La Procrastinabilita and Montalbano.

That is my favourite Italian word. Procrastinabilita. To procrastinate, as you know, means to put off until tomorrow something which ought to be tackled today (pro meaning towards and cras meaning tomorrow). La procrastinabilita is a statement of just how put off-able the task is. For example, this pile if ironing is reaching the very limit (il limito massimo) of procrastinabilita.


Italians also talk about la non-procrastinabilita. The un-put-off-able-ness. You might like to use this word when discussing personal hygiene with teenagers.
I make a very lazy effort to refresh my Italian by following a couple of nice food blogs (this and this) but I picked up this word from my favourite TV detective. Introducing, Il bellissimo, Commissario Montalbano.

Luca Zingaretti plays Salvo Montalbano, an endearing, Sicilian detective who prefers to dine alone so that he can really savour his food (I like that!). Some of the minor characters are a bit dodgy but the show has an authentic atmosphere which is charming. It has been running on BBC4 on Friday nights (Italian with English subtitles) but it’s also available on DVD.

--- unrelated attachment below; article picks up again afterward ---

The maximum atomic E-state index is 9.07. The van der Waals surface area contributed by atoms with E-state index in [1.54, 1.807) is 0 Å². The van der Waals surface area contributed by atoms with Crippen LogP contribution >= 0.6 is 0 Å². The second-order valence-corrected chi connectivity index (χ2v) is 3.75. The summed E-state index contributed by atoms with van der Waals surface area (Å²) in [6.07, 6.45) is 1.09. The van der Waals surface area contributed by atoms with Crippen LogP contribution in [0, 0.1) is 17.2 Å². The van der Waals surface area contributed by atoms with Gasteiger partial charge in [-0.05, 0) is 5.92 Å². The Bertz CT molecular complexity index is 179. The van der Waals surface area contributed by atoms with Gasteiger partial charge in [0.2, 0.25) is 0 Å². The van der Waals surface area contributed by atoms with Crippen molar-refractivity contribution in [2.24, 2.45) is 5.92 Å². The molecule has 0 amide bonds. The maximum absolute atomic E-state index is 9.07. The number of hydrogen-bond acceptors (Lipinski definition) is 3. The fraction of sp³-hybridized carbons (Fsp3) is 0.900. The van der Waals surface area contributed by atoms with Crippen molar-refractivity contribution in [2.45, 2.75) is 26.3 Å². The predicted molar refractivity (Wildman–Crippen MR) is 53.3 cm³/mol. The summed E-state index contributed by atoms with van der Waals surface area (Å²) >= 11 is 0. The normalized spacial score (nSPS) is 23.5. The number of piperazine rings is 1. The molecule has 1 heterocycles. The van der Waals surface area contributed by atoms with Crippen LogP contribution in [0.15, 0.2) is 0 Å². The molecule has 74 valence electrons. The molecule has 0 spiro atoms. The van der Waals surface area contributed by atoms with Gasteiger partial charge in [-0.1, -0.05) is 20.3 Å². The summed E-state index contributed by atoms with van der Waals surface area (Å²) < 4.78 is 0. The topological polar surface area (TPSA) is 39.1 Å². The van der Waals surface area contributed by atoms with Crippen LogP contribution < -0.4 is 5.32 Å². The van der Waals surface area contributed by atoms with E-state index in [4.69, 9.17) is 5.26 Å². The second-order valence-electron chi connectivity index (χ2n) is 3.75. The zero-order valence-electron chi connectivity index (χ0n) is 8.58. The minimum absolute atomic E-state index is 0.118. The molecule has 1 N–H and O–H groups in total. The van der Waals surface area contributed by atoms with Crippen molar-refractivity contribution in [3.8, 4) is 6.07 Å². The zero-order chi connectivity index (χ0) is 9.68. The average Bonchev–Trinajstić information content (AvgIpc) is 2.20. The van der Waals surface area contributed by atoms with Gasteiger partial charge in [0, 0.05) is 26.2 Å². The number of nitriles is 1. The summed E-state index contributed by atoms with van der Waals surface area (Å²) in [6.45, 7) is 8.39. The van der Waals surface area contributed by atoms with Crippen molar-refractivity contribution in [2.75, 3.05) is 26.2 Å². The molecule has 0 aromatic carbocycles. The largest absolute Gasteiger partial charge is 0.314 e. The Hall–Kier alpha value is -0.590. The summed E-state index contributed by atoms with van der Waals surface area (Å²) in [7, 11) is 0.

I’ve only read one of the original books by Andrea Camilleri, The Scent Of The Night. It was an altogether classier affair than the show with wry humour and beautifully evocative writing. Here’s a small flavour;
‘The north wind was blowing so icy and insistent that instead of brightening the colours of the morning as it had always done, it was carrying them away, erasing them by half, leaving behind only after-images, or rather faint blotches of the sort made by a Sunday water-colourist.’


Montalbano is the real deal; dark and strong and very satisfying.

2 thoughts on “La Procrastinabilita and Montalbano.

  1. Do you like pulpy crime novels? Donna Leon writes a satisfyingly terrible series about Commissario Guido Brunetti. It’s as much about the food as it is about criminals. He’s either eating or thinking about what his wife is planning for him to eat. Ian and I call him Commissario Bruschetta.

    Liked by 1 person

    1. Thanks Rachel, that gave me a giggle. I think Donna Leon writes with old-fashioned elegance and a charming wit. A new Brunetti would regularly feature on my holiday reading list. They are in no way challenging but, as you say, very satisfying. Thanks for leaving the very first comment on my neonate blog!


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